The agreements in question were not “contracts” as defined by the Town Charter. The Town Manager had the authority granted by former Town Council President Michael Isaacs to enter into these agreements. This is common practice in other communities.

Because of the nature of the agreements, they did not require the approval of the Town Council and/or the public. Isaacs knew of the policies behind these agreements and though he might not have seen the agreements in question, he agrees they were fulfilling policies they’d discussed, not adopting new policies. The intended goal of these agreements was to save the town money by avoiding arbitration and adopting cost-cutting measures.

Even if these agreements were not properly ratified, the Council’s attempt to blame the Union lacks merit. The Union President is responsible for obtaining approval from the Union. When the Town comes to the Union to ask for concessions, it is not the Union’s responsibility (who was not represented by legal counsel at the time), to ensure the Solicitor gets the necessary approval.

Helpful facts:

Our Town Charter defines the duties of the Town Manager as follows: The Town Manager shall be the chief administrative officer of the Town. With the consent of the Town Council he or she may head one or more departments. He or she shall be responsible to the Town Council for the proper administration of all affairs of the Town and to that end has power and shall be required to…. (in part) Negotiate contracts on behalf of the Town subject to the approval of the Town Council;
The Charter does not specifically address agreements of this nature. The question of whether the MOAs/MOUs are contracts is open to interpretation. Such interpretation is typically left up to legal counsel (Clarkin was Town Solicitor at the time and would have been charged with advising the Council. He signed agreements #5 and #11)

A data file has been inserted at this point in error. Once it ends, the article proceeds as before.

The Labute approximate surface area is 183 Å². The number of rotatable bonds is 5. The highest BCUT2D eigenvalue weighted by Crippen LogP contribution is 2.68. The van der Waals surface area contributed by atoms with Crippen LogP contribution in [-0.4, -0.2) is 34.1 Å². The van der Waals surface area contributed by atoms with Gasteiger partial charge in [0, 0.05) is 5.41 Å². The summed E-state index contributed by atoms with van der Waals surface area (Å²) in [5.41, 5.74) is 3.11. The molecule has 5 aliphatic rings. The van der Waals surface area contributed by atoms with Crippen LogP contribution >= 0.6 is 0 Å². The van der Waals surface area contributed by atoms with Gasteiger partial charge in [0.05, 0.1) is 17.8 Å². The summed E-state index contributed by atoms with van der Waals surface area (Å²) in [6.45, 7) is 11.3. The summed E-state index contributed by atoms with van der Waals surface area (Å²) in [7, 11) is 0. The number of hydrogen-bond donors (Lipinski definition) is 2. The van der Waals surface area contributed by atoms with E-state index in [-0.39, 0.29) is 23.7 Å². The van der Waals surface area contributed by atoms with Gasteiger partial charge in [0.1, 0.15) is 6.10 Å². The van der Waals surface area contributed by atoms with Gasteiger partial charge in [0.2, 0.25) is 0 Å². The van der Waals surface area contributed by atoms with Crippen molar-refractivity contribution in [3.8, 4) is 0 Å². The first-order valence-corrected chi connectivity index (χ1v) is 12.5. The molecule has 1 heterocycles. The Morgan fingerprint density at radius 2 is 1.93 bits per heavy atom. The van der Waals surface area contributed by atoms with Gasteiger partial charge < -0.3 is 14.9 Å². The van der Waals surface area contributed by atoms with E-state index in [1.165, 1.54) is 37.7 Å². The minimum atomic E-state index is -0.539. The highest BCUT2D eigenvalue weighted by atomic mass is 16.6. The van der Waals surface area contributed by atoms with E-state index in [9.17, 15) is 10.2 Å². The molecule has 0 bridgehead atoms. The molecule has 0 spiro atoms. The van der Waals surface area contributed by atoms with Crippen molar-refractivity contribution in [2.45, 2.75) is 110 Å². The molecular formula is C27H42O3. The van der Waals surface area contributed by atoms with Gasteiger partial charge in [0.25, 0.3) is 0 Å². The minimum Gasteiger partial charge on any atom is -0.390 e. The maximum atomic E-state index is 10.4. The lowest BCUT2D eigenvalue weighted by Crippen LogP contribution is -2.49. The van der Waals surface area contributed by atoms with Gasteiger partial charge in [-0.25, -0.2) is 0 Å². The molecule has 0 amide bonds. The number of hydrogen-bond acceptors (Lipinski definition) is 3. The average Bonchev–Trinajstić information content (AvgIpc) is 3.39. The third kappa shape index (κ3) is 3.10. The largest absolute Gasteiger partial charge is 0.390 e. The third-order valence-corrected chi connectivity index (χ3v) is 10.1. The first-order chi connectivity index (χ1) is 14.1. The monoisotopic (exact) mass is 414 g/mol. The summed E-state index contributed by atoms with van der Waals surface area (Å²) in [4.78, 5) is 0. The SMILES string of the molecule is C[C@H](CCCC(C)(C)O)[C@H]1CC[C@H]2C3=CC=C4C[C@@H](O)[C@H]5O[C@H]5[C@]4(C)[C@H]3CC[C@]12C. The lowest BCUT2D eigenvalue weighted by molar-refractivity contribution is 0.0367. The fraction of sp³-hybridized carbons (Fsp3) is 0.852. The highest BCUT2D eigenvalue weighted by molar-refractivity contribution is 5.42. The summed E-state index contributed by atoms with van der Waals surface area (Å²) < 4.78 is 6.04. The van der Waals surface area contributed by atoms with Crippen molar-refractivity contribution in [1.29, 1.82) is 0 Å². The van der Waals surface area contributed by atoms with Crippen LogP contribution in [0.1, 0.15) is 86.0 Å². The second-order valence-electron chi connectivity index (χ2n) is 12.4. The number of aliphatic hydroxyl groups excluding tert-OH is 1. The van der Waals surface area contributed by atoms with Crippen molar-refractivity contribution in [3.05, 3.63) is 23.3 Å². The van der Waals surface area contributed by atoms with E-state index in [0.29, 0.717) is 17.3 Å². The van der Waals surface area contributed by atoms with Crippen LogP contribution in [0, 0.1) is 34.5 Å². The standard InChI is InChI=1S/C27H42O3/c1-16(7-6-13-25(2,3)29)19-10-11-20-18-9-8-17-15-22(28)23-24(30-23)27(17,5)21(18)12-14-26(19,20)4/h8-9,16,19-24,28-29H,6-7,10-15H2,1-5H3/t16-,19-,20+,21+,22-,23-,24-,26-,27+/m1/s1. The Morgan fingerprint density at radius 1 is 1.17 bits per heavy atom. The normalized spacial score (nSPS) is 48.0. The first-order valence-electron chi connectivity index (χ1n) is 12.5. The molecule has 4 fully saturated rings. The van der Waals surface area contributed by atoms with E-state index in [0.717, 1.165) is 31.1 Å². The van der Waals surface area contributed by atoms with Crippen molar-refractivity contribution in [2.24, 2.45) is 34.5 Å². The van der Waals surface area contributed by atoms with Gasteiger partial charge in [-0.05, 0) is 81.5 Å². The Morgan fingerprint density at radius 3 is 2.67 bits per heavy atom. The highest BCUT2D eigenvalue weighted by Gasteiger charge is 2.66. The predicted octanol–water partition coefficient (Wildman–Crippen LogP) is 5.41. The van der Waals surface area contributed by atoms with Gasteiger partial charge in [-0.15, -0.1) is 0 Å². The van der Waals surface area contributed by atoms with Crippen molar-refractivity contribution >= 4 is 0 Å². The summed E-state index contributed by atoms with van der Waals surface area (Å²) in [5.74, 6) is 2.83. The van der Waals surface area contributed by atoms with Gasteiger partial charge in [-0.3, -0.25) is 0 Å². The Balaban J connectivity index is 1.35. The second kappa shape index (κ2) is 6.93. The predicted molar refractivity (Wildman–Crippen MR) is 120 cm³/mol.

Question #2 – Did these agreements have any financial impact on our town?

Corrigan’s position:

At first glance, Corrigan categorized the potential impact of each agreement as follows: Low (potential impact of less than $5,000); Medium (potential impact over $5,000) and High (potential impact in the hundreds of thousands.

A more thorough analysis she recently conducted shows that three of the agreements in particular (#1, #4 and #6) have cost the town a total of over $600,000 (See graphic here for specifics: Side Agreements).

The Union’s position:

The intent of all of the agreements was to save the town money in several ways. First, the agreements were a settlement of a grievance. Had the parties not been able to resolve the grievance, both would have spent money on arbitration (the cost of an arbitrator is $2,000 per day; the parties split the cost, plus pay a filing fee).

Second, many of the agreements did in fact save the town money, in particular agreements #2, #4, #7 and #9. Regarding #6, the cost to the town is grossly inflated (see graphic for specifics: Side Agreements).

Note: Determining the true impact of these financial agreements is beyond the expertise of the administrators of Engaged East Greenwich.

** Sources used:
• Statements made by Gayle Corrigan and Sue Cienki in 10.22.18 TC meeting, emails to town residents and in-person meeting on 10.29.18;
• Statements made by union attorney Elizabeth Wiens in her written statement dated 10.23.2018 and in-person meeting on 10.24.2018;
• Statements made by Bill Perry during phone conversation on 10.29.18; and
Statements made by Michael Isaacs in East Greenwich News article dated 10.23.2018.